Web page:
Running Mexico's first Pride race
Recently, in the pursuit to understand those I talk to Peak Pinole too… I’ve stated running! It really started because I enjoyed talking and spending time with ultras. Easy going yet dedicated and committed, with a shared sense of purpose and suffering that creates the kind of bonds that legends are made of.
It was fun and rewarding to chat and hang out with runners… then my mind got blown away when I went to see the Caballo Blanco, in the Copper Canyons of Mexico. Thousands of Tarahumara who run as a culture. And then a couple hundred runners from both near and far had travelled 8 hours in a car to get to the bottom on the canyon to race. More importantly, friends who met every couple of years all over the world, having beers, told stories with big smiles and the next morning, at 6AM, pounded the dirt for 80k under the sun.
I always hated running though. As a slightly chubby adolescent, I focused on swimming. I managed, due to particularly pliable ligaments, to fracture both my ankles and rupture my ACL early in life. I spent a decade taking my frustration out on hitting things with gloves. As I reached my 30s, I developed heel spurs that limited my movements to no more than 10 min of walking at a time, for two years. I wasn’t sure why I wasn’t born a mermaid.
I did not want to run. I did not want to race. Until I did. I’ve been lucky, one of the ultras I knew suggested he train me. So Daz of DazNBone tipped the balance of my resistance by offering to coach me, and get in shape for the next Caballo Blanco (though I am focusing on the marathon for now, we’ll see if I can do 80k the year after). At the beginning of this year though, I took 3 months off running because I had bruised my fat pad in my knee. Bright beginning.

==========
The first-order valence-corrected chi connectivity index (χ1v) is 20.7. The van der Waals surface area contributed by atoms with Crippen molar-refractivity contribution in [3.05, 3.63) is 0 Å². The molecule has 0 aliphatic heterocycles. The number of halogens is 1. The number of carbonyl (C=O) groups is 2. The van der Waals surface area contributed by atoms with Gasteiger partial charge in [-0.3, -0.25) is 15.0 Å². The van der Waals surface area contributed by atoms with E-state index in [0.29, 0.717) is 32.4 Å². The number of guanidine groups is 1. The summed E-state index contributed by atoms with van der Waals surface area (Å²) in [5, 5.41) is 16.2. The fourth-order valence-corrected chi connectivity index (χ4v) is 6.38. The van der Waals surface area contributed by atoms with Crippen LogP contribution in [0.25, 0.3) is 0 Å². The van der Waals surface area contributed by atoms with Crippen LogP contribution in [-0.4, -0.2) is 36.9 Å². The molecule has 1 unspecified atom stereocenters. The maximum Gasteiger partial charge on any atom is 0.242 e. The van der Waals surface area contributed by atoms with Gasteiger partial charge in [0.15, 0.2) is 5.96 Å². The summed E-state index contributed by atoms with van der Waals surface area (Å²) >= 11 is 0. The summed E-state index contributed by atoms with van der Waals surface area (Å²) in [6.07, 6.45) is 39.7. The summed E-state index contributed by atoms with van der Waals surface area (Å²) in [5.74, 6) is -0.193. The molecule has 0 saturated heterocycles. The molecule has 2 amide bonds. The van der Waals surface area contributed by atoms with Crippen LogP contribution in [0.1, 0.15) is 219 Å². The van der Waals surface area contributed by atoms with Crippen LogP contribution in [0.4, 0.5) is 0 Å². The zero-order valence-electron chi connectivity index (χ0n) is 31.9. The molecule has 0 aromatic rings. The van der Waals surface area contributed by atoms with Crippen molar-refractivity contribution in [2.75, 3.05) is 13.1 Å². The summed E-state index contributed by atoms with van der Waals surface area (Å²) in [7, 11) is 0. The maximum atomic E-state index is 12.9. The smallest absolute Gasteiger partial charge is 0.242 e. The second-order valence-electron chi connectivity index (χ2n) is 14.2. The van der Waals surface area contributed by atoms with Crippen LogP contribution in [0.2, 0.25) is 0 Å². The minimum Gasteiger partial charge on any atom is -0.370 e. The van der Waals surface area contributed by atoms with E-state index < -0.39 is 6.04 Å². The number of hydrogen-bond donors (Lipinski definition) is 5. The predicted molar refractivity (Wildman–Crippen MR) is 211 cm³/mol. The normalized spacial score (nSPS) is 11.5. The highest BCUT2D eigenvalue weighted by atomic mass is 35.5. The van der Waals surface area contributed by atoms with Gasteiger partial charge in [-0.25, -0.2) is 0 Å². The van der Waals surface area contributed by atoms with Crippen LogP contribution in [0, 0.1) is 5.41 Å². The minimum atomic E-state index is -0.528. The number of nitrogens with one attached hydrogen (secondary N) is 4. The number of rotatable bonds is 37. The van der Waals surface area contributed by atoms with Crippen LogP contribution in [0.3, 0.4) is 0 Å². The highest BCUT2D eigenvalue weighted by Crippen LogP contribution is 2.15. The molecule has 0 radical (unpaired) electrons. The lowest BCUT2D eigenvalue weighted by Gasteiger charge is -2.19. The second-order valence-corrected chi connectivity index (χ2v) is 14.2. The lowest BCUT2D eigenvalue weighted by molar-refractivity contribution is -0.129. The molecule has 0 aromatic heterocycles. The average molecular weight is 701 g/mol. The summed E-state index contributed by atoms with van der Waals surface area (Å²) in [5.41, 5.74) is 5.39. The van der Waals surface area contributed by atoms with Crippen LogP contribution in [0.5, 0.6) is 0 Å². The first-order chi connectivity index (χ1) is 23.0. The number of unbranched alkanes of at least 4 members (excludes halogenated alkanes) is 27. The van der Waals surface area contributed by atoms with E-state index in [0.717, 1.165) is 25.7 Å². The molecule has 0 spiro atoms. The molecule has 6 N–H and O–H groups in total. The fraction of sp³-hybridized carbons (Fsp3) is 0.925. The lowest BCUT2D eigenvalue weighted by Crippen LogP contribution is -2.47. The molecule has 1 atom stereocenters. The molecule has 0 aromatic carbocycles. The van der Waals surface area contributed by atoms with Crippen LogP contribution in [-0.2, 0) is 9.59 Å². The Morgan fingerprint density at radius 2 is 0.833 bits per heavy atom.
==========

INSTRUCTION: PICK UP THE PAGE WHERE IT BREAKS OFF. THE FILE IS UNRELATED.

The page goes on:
We agreed to try out my legs at a race during a trip in Mexico, a 10k in Mexico City, and the first Pride Race organised in the country. I was thrilled and nervous because Mexico City is at 2300 meters up in altitude. My first run had me coughing my lungs up.
Daz calmed me down and doing regular runs, building up my strength and endurance. I ran around the pyramid in Cholula, a lovely town in the state of Puebla. Around and around I went, at times accompanied by my host’s dogs who gave me exasperated looks at how slow their two legged human was.
For the day of the race, I chose my outfit carefully: tassel mini skirt with a bright orange T-shirt with our logo, Peak Pinole, and a motto for the run: Proud to Run, Run with Pride. I underestimated how cold it would be on a bright July morning at 6AM in the Cricket park of Mexico City.
There were a lot of people with brightly coloured tutus and so so so many dogs (note to self: adopt a dog when I move to Mexico). I was at the back of the pack, as I arrived fashionably late. Daz had advised me to run at a steady pace and when half way through, if I felt gas in the tank, step on it. He emphasised: ‘enjoy yourself’. Unfortunately, I couldn’t feel my feet or hands during the first loop around the park (note to self 2: bring gloves), but I was steadily gaining on runners in front of me, a psychological booster. I was caught off guard by a steady incline though, and angry at myself for slowing down.
When I started the second loop, I let my legs stretch, delighted by how fresh they felt. I lapped the incline and when I was on the last stretch of the race, kept increasing the pace regardless of my screaming knee. According to the monitor, I completed the 10k in 47min which got me doing a little victory dance in front of the dildo stand set strategically at the end of the race.
We’re now gearing up to have me run Oxford’s Half Marathon in October and I tentatively signed up for a marathon in March 2019 and an ultra in April 2019. It may be overly ambitious but Daz has confidence so, so do I.